What Goes In the Plan?
(a) Length of Plan – A plan that proposes to pay less than 100% to unsecured creditors must be a minimum of 36 months. Any plan that proposes to pay unsecured creditors in full can be as short as the debtor wants. The maximum plan length is 60 months. The shorter the plan period, the larger the monthly payments. The longer the plan period, the smaller the monthly payments. The ideal plan length is the shortest plan with the monthly payment the debtor is absolutely certain he can afford. Don’t bite off more than you can chew!
(b) Administrative Expense – An administrative expense is money owed by the debtor to a non-creditor for the administration of the bankruptcy case. These obligations are paid first.
(i) 5% Trustee’s Expense – Douglas Neway’s office is paid 5% of every plan payment before disbursing money to creditors. That means in calculating the actual plan payment, your attorney will add in the trustee’s fee on top of the creditor payments. Over the course of the plan, the trustee’s administrative expense is usually greater than your attorney’s fee.
(ii) Your Attorney’s Fee – Most of the quoted attorney’s fee is usually paid though the plan. So, while Parker & DuFresne, P.A. charges $3,500 to file a Chapter 13 bankruptcy, most of that fee is paid through the plan, adding $30 to $50 per month to the plan payment.
(c) Creditor Proof of Claims – In order to receive payment, or other treatment, in the plan, a creditor must file a Proof of Claim. The debtor then has the opportunity to file an objection to that Proof of Claim, and if the creditor does not respond to the objection in writing within 30 days, the claim is stricken or modified in accordance with the objection. If the creditor does respond, the objection is scheduled for a hearing in front of the judge, and the claim is considered valid until the debtor proves that it is not.
(i) Priority Creditors – The plan must pay all priority creditors in full, unless there is a written agreement or court order that allows the debtor to pay the obligation over a longer period of time. Priority creditors do not have a security interest in any of the debtor’s property.
- 1. I.R.S. – Typically, since there is no state income tax in Florida, the I.R.S. is the only taxing authority that is given priority status. Keep in mind that if the debtor owes property taxes to the county tax collector, that debt is secured by real estate and is included in the plan as a secured claim.
- Support Arrearages – This is a potential problem lurking out there for some debtors. Claims filed by or on behalf of support creditors (i.e. alimony or child support) are priority claims and must be paid in full. However, if there is already an order in place that establishes the repayment of support arrears over a period of time longer than the plan length, then that lower monthly payment can be paid through the plan.
(ii) Secured Creditors – A secured creditor is a creditor that holds a perfected security interest in something owned by the debtor known as collateral. The most obvious examples are a house or a car. A Chapter 13 plan must either surrender the collateral back to the secured creditor, or it can repay the secured debt over the life of the plan.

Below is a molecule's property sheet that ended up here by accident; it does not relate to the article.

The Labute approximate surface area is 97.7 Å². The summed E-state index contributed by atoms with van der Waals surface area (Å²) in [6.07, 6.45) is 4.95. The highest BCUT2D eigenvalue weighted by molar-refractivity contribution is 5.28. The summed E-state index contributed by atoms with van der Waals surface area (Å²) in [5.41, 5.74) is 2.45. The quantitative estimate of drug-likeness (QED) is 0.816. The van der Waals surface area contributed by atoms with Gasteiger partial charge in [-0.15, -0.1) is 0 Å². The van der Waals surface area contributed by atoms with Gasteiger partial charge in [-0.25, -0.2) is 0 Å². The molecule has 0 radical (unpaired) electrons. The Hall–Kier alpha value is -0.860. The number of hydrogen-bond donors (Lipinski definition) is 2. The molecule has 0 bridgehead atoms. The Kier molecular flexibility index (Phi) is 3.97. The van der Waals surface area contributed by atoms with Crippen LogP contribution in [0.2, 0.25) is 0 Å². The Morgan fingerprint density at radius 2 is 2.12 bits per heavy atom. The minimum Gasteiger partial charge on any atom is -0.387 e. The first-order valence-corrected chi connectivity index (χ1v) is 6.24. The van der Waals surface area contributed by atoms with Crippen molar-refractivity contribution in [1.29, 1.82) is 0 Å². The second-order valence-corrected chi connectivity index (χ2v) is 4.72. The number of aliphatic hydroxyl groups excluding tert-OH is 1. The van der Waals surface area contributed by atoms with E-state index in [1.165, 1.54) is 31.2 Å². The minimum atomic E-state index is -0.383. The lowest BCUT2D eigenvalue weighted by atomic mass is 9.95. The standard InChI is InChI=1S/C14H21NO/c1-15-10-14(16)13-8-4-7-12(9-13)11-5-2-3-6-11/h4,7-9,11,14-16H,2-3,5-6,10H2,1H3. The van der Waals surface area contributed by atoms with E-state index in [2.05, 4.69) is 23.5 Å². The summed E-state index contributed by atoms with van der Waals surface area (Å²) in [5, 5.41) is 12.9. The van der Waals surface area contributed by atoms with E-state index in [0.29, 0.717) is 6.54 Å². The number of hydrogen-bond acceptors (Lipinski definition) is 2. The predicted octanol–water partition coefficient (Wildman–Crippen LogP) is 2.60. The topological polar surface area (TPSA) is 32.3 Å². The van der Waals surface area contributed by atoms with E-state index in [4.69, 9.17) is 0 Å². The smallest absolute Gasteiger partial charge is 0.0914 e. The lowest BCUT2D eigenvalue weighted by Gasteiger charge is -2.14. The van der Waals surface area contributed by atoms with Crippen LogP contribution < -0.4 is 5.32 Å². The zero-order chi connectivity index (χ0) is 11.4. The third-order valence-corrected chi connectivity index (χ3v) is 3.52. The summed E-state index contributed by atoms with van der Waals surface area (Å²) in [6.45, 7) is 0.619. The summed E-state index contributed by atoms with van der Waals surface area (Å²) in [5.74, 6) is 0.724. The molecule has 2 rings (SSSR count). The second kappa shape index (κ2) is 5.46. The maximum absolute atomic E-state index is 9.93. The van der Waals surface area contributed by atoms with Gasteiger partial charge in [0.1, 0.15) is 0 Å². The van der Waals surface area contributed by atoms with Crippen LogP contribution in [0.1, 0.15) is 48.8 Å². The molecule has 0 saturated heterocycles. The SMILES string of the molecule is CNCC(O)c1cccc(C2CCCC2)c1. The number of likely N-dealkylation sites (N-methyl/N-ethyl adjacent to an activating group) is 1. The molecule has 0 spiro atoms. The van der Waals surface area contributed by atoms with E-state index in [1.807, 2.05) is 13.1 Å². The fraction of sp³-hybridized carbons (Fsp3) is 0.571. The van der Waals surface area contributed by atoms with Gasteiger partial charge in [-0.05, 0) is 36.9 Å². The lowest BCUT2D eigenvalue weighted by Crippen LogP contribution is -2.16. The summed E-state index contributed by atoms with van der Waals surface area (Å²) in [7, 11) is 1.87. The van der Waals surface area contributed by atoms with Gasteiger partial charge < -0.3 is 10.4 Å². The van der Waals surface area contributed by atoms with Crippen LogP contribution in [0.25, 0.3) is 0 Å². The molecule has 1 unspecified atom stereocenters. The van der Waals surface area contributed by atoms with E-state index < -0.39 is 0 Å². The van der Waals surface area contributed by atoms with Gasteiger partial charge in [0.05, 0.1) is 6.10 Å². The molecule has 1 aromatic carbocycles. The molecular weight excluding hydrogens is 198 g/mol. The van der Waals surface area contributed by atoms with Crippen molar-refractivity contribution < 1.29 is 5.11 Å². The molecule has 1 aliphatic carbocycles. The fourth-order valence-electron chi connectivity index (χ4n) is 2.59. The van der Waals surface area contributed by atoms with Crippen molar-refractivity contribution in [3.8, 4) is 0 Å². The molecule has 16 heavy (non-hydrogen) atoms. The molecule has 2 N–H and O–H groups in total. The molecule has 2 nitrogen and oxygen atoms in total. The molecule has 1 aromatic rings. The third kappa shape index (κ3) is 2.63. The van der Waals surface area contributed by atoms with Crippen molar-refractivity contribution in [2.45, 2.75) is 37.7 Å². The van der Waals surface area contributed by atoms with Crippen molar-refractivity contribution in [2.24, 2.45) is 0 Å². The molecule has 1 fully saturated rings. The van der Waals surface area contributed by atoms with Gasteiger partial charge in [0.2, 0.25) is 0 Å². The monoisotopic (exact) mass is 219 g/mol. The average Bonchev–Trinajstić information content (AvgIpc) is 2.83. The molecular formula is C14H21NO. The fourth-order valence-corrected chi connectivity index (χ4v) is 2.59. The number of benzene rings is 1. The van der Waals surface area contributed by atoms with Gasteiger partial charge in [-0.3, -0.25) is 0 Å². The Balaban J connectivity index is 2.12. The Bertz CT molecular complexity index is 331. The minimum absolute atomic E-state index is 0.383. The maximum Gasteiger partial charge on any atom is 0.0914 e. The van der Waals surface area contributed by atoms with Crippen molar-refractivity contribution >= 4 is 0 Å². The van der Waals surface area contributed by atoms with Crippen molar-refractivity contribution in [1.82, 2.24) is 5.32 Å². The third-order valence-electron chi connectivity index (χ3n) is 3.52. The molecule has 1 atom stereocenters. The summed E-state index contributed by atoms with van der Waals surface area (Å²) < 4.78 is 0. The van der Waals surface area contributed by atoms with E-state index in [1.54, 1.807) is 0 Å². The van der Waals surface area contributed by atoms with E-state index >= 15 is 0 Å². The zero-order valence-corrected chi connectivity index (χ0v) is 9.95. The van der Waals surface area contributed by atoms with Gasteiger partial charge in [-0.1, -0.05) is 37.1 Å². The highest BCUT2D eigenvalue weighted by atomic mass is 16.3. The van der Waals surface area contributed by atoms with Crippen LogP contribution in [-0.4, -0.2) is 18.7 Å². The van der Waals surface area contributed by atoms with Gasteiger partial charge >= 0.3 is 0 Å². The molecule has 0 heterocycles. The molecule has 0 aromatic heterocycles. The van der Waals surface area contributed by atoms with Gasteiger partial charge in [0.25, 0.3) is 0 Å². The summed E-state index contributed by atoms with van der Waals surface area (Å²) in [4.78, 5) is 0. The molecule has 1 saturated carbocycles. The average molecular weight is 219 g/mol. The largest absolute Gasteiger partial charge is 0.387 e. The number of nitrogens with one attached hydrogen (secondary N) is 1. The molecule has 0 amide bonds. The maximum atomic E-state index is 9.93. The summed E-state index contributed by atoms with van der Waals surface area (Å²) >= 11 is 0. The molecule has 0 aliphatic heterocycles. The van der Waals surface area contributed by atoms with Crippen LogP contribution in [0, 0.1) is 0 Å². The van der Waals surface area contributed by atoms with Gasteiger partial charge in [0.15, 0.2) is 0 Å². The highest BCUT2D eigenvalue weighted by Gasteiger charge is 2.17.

- Long Term – Typically the debtor’s house – If the remaining term under the secured note is longer than the plan period, the debtor typically chooses to pay the regular monthly payment. This means that the debt will not be paid in full at the end of the plan. This also means that the debtor cannot modify the interest rate. This is typically what happens with house payments. Any past-due balance on the mortgage, known as the arrearage, is spread over the life of the plan.
- Short Term – Typically the debtor’s car – If the remaining term under the secured note is shorter than the plan period, the debtor must pay the entire obligation in the plan. The really good news is that the debtor can usually reduce the contracted rate of interest and spread the payments over the entire plan period. The monthly payment to automotive finance companies is usually reduced so much that it can offset the arrearage owed on the debtor’s home. The net effect is that the plan payment is sometimes no greater than the original monthly payments on the house and car, even though the mortgage arrearage is being paid in the plan as well. Sounds confusing? It really isn’t.
(iii) Unsecured Creditors – The unsecured creditors are those creditors who don’t have a perfected security interest in the debtor’s property. Examples of general unsecured creditors are credit cards and medical bills. This type of debt is paid from a remaining pool of money after paying everyone else. Actually, it’s more like a small puddle than a pool. This small left-over sum is spread evenly across the unsecured creditors. This is known as a pro-rata payment. Unsecured creditors are rarely paid in full over the life of the plan, and are often paid as little as 5% of the balance due. Upon completion of the plan, the remaining balances are wiped out or discharged.